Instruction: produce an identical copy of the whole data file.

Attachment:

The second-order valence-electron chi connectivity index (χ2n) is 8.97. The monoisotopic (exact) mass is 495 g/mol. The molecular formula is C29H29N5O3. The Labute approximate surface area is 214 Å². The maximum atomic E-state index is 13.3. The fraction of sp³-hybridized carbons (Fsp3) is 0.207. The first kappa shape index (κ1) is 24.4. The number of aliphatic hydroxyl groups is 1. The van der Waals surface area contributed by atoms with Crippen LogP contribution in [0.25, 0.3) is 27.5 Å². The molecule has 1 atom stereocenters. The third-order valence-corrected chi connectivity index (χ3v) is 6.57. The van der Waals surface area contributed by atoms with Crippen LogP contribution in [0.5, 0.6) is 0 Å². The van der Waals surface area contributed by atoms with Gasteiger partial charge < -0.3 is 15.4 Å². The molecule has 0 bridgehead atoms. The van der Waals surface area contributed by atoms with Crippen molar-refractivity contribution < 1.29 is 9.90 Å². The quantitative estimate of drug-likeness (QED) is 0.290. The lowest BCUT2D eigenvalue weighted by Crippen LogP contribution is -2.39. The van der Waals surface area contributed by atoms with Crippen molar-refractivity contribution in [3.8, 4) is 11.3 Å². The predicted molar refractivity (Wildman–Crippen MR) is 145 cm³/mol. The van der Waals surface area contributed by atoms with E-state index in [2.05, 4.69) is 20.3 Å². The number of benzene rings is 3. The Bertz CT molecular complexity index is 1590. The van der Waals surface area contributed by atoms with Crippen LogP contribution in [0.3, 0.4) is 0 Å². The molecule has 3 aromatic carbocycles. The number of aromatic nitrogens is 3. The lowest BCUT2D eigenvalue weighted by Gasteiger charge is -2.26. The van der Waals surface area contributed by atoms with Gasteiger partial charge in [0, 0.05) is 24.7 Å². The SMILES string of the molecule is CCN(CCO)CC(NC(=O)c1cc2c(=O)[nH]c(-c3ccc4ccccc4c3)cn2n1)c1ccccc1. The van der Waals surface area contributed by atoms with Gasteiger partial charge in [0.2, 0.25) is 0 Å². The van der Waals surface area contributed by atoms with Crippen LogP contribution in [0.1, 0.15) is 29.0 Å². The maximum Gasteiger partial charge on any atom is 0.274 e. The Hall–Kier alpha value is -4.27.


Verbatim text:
The second-order valence-electron chi connectivity index (χ2n) is 8.97. The monoisotopic (exact) mass is 495 g/mol. The molecular formula is C29H29N5O3. The Labute approximate surface area is 214 Å². The maximum atomic E-state index is 13.3. The fraction of sp³-hybridized carbons (Fsp3) is 0.207. The first kappa shape index (κ1) is 24.4. The number of aliphatic hydroxyl groups is 1. The van der Waals surface area contributed by atoms with Crippen LogP contribution in [0.25, 0.3) is 27.5 Å². The molecule has 1 atom stereocenters. The third-order valence-corrected chi connectivity index (χ3v) is 6.57. The van der Waals surface area contributed by atoms with Crippen LogP contribution in [0.5, 0.6) is 0 Å². The van der Waals surface area contributed by atoms with Gasteiger partial charge < -0.3 is 15.4 Å². The molecule has 0 bridgehead atoms. The van der Waals surface area contributed by atoms with Crippen molar-refractivity contribution < 1.29 is 9.90 Å². The quantitative estimate of drug-likeness (QED) is 0.290. The lowest BCUT2D eigenvalue weighted by Crippen LogP contribution is -2.39. The van der Waals surface area contributed by atoms with Crippen molar-refractivity contribution in [3.8, 4) is 11.3 Å². The predicted molar refractivity (Wildman–Crippen MR) is 145 cm³/mol. The van der Waals surface area contributed by atoms with E-state index in [2.05, 4.69) is 20.3 Å². The number of benzene rings is 3. The Bertz CT molecular complexity index is 1590. The van der Waals surface area contributed by atoms with Crippen LogP contribution in [0.3, 0.4) is 0 Å². The molecule has 3 aromatic carbocycles. The number of aromatic nitrogens is 3. The lowest BCUT2D eigenvalue weighted by Gasteiger charge is -2.26. The van der Waals surface area contributed by atoms with Gasteiger partial charge in [0, 0.05) is 24.7 Å². The SMILES string of the molecule is CCN(CCO)CC(NC(=O)c1cc2c(=O)[nH]c(-c3ccc4ccccc4c3)cn2n1)c1ccccc1. The van der Waals surface area contributed by atoms with Gasteiger partial charge in [0.2, 0.25) is 0 Å². The van der Waals surface area contributed by atoms with Crippen LogP contribution in [0.1, 0.15) is 29.0 Å². The maximum Gasteiger partial charge on any atom is 0.274 e. The Hall–Kier alpha value is -4.27.